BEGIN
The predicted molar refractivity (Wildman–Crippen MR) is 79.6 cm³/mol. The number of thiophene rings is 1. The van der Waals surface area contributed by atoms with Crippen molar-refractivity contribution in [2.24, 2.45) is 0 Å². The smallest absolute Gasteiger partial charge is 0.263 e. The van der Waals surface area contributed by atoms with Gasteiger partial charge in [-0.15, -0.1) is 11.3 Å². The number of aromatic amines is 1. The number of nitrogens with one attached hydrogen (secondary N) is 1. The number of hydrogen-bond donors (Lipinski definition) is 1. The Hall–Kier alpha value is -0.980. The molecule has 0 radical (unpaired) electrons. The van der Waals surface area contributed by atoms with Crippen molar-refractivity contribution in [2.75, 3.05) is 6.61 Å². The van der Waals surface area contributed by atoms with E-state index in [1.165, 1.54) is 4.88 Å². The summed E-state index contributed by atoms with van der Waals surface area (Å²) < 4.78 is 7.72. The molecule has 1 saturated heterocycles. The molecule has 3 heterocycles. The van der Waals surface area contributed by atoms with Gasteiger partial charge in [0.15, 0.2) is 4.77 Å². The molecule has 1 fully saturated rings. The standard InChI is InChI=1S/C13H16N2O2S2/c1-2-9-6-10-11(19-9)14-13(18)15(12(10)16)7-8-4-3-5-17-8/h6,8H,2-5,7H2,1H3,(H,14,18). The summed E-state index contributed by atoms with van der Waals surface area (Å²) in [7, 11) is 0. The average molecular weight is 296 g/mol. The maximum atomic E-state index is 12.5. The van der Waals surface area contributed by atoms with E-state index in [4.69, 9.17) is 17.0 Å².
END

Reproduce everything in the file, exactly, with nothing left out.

The predicted molar refractivity (Wildman–Crippen MR) is 79.6 cm³/mol. The number of thiophene rings is 1. The van der Waals surface area contributed by atoms with Crippen molar-refractivity contribution in [2.24, 2.45) is 0 Å². The smallest absolute Gasteiger partial charge is 0.263 e. The van der Waals surface area contributed by atoms with Gasteiger partial charge in [-0.15, -0.1) is 11.3 Å². The number of aromatic amines is 1. The number of nitrogens with one attached hydrogen (secondary N) is 1. The number of hydrogen-bond donors (Lipinski definition) is 1. The Hall–Kier alpha value is -0.980. The molecule has 0 radical (unpaired) electrons. The van der Waals surface area contributed by atoms with Crippen molar-refractivity contribution in [2.75, 3.05) is 6.61 Å². The van der Waals surface area contributed by atoms with E-state index in [1.165, 1.54) is 4.88 Å². The summed E-state index contributed by atoms with van der Waals surface area (Å²) < 4.78 is 7.72. The molecule has 1 saturated heterocycles. The molecule has 3 heterocycles. The van der Waals surface area contributed by atoms with Gasteiger partial charge in [0.15, 0.2) is 4.77 Å². The molecule has 1 fully saturated rings. The standard InChI is InChI=1S/C13H16N2O2S2/c1-2-9-6-10-11(19-9)14-13(18)15(12(10)16)7-8-4-3-5-17-8/h6,8H,2-5,7H2,1H3,(H,14,18). The summed E-state index contributed by atoms with van der Waals surface area (Å²) in [7, 11) is 0. The average molecular weight is 296 g/mol. The maximum atomic E-state index is 12.5. The van der Waals surface area contributed by atoms with E-state index in [4.69, 9.17) is 17.0 Å².